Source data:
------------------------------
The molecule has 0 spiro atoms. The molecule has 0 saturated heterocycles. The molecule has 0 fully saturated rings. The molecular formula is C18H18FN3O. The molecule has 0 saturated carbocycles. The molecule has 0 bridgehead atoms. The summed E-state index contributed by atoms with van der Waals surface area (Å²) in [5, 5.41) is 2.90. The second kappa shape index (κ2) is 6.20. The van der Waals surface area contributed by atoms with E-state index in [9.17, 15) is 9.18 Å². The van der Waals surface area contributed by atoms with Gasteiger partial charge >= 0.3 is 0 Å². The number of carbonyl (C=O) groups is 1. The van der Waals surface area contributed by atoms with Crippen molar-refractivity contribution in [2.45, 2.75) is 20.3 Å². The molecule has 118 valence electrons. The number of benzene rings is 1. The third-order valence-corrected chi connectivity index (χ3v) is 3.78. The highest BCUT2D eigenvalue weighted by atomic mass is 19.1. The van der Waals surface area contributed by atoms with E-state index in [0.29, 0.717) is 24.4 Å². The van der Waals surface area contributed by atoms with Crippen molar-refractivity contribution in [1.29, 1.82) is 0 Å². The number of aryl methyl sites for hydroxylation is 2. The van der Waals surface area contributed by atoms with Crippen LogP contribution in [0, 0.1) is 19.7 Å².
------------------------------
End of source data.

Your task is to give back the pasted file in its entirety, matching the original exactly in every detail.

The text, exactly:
The molecule has 0 spiro atoms. The molecule has 0 saturated heterocycles. The molecule has 0 fully saturated rings. The molecular formula is C18H18FN3O. The molecule has 0 saturated carbocycles. The molecule has 0 bridgehead atoms. The summed E-state index contributed by atoms with van der Waals surface area (Å²) in [5, 5.41) is 2.90. The second kappa shape index (κ2) is 6.20. The van der Waals surface area contributed by atoms with E-state index in [9.17, 15) is 9.18 Å². The van der Waals surface area contributed by atoms with Gasteiger partial charge >= 0.3 is 0 Å². The number of carbonyl (C=O) groups is 1. The van der Waals surface area contributed by atoms with Crippen molar-refractivity contribution in [2.45, 2.75) is 20.3 Å². The molecule has 118 valence electrons. The number of benzene rings is 1. The third-order valence-corrected chi connectivity index (χ3v) is 3.78. The highest BCUT2D eigenvalue weighted by atomic mass is 19.1. The van der Waals surface area contributed by atoms with E-state index in [0.29, 0.717) is 24.4 Å². The van der Waals surface area contributed by atoms with Crippen molar-refractivity contribution in [1.29, 1.82) is 0 Å². The number of aryl methyl sites for hydroxylation is 2. The van der Waals surface area contributed by atoms with Crippen LogP contribution in [0, 0.1) is 19.7 Å².